Nuts for healthy snacks
A new year means new trend predictions from experts who are busy prognosticating which food trends retailers and suppliers should be getting ahead of in 2019.
Hemp is in. Sustainability is out (replaced by regenerative agriculture). Plant-based keeps expanding its footprint across the store as everyone from grandma to Generation Z goes to The Kroger Co. for vegan string cheese and milks made from cashews. And sugar is out, as 84 percent of Americans are limiting it or cutting it out completely, according to market researcher Mintel.
But there is one food trend that continues to have staying power year after year: consumers’ love of snacking on nuts and trail mixes.
Specifically, private-branded nuts and trail mixes are seeing a jump in innovation (and sales) as health-conscious consumers increasingly want a value-priced snack to contribute to their overall nutrition for the day. Nuts and trail mixes, which tend to offer good sources of protein, also supply nutrients that people often have trouble fitting into their diet, such as antioxidants, fiber and healthy fats. Private brands retailers such as Target are finding success in “snackable” dried fruits, nuts, seeds and mixes that are packaged into convenient individual portions, and these snacks are being re-defined as somewhere between healthy and indulgent.
At Tipp City, Ohio-based Trophy Nut Co., a manufacturer of nuts for private brands, product researchers have been hard at work coming up with what they believe will be the hottest nut and snack trends in the coming year. And when it comes to private-branded nuts, the trends are all about bold new flavors.
“The biggest trend that we’re seeing now in store-branded nuts is retailers really spending some resources to go beyond what we call the core 14: the roasted salted peanuts, cashews, almonds … the same items every retailer typically has,” says Scott J. Reindel, vice president of business development and retail strategy at Trophy Nut. “So retailers are going outside of those nuts, they’re going after different flavors, and they’re paring down their assortments to make room for more private label.”
Reindel says retailers are “picking off the low hanging fruit” in their assortments to make way for own brand nuts and snacks that are true differentiators.
“Because the capabilities of private brands manufacturers are there, they can put a greater amount of effort into the products, not just duplicating, but improving them. So in private label you’re getting into flavored almonds, you’re getting into other innovations that typically you didn’t see,” Reindel says.
As private brands manufacturers such as Trophy Nut and others have begun blending snack nuts with more add-ins and flavors, consumers may think they’re getting a snack that’s both healthy and indulgent, which is consistent with the way shoppers are eating.
Ninety-four percent of adults snack at least once daily, and 50 percent snack two to three times a day, according to Mintel. Various factors determine snacking habits, but typically snackers seek fuel or indulgence or both — and they can find both in nuts and seeds, trail mix and similar snacks.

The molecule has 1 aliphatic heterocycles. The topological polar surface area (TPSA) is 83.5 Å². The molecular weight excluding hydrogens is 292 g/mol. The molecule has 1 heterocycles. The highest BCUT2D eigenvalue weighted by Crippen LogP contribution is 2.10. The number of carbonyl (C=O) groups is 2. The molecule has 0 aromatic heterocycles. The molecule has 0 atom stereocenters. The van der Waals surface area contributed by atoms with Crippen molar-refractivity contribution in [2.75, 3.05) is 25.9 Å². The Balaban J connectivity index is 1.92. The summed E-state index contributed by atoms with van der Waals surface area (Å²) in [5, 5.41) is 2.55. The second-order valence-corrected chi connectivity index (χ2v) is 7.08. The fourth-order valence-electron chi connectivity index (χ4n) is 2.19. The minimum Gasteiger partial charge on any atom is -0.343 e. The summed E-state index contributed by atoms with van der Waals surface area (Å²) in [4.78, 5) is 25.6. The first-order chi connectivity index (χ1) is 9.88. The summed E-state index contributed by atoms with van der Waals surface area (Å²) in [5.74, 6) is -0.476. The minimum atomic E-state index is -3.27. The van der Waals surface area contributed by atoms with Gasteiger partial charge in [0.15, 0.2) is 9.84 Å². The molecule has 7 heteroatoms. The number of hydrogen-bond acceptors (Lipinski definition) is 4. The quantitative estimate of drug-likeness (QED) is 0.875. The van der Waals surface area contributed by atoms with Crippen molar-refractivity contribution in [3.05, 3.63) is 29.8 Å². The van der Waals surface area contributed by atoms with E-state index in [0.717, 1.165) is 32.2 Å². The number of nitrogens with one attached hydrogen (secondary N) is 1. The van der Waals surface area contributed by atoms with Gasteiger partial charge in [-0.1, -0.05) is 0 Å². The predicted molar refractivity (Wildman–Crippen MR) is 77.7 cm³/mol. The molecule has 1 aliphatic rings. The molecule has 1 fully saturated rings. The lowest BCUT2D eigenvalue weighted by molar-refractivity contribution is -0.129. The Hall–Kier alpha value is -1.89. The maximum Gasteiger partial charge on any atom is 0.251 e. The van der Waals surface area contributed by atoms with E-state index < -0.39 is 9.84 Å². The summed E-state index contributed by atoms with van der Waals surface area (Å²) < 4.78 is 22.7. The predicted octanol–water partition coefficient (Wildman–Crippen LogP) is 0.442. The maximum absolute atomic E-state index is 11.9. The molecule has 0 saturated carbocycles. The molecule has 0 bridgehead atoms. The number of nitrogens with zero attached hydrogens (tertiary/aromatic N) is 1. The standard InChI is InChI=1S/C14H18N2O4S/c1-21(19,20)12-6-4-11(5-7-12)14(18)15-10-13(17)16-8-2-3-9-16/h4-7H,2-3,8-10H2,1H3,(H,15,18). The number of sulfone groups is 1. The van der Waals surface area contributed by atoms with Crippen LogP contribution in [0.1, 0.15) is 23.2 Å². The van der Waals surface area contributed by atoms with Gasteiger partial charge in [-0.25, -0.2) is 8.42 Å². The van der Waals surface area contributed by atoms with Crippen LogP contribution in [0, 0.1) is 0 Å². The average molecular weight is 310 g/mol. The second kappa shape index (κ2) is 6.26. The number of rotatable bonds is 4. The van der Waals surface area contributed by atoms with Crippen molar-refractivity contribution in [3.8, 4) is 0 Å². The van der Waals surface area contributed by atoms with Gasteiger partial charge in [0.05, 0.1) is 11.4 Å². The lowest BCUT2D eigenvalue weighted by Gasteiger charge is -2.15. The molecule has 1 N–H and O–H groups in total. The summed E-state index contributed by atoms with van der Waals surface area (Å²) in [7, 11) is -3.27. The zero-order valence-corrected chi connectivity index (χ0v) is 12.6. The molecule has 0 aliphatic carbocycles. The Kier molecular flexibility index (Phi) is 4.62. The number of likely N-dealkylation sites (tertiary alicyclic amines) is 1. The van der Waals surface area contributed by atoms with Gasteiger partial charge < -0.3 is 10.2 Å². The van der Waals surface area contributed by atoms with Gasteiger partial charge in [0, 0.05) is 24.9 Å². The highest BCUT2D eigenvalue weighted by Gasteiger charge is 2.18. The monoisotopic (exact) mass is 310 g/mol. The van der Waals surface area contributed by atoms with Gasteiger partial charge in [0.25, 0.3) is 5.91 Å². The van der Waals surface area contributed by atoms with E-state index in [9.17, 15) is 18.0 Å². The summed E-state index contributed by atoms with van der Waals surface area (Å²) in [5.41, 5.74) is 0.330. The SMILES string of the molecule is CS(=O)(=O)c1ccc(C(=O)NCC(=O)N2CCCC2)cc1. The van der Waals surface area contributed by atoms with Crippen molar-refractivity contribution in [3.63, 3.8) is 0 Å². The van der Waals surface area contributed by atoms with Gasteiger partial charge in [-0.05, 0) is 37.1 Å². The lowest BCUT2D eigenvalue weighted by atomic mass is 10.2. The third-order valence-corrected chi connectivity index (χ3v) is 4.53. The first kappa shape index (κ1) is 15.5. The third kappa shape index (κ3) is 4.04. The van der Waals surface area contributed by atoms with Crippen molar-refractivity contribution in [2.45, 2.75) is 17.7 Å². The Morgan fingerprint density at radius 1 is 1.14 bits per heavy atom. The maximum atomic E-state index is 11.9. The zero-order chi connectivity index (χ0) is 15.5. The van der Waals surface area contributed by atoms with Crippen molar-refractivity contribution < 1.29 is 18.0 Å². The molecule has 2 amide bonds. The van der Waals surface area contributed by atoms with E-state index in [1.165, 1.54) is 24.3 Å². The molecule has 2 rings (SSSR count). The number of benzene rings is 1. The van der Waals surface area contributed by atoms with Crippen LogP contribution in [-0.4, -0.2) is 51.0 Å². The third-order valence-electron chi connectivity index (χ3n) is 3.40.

The rise of snacking is creating ample opportunity for retailers and suppliers of store brands nuts and trail mixes to leverage these behaviors into sales. From a look at the recent U.S. sales data, CPG marketing strategies seem to be working.
Private brands today comprise nearly $1.5 billion of sales in snack nuts with national brands accounting for $2.9 billion, according to market researcher Information Resources Inc. (IRI). Store brands snack nut sales were up 18.3 percent for the 52 weeks ending Dec. 2, 2018, when compared to the previous period, while sales of national brands were down 5 percent. Private brands account for nearly $531 million of sales in trail mixes with national brands accounting for $418 million. Store brands trail mix sales were up 4.7 percent during the same period.
Reindel highlighted Kroger as a retailer doing a great job of capitalizing on trends in own brands nut snacks.
“The one that does the best job in my opinion by far right now is Kroger,” Reindel says. “They have introduced a pretty extensive line of Private Selection (Kroger’s store brand) nuts and trail mixes. And they’ve really amped up their selection in nuts. They have done a really nice job of balancing their banner brands and their premium brands in the category.”
The global nuts market is anticipated to grow at a compound annual growth rate of 5.2 percent through 2023, while the trail mix market is projected to grow at 5.6 percent during the same period. Private brands have an opportunity to capture much of these sales because price leads consumer decisions when purchasing nuts, seeds and trail mix, according to Mintel.
In a “2018 Nuts, Seeds and Trail Mixes” market report, Mintel reported that two-thirds of consumers say price is a prime driver of their purchases of nuts, seeds and trail mixes, “far outpacing the impact of flavor, health, or natural ingredients.” Mintel also points to the need for more marketing and product innovation for nuts, seeds and trail mixes to be used at other times of the day, or in other meals. In addition, pairing nuts and seeds with other protein-rich components (such as meats or cheeses) for snacks or even entrees might offer a compelling value proposition for consumers.
Acosta is managing editor of Store Brands.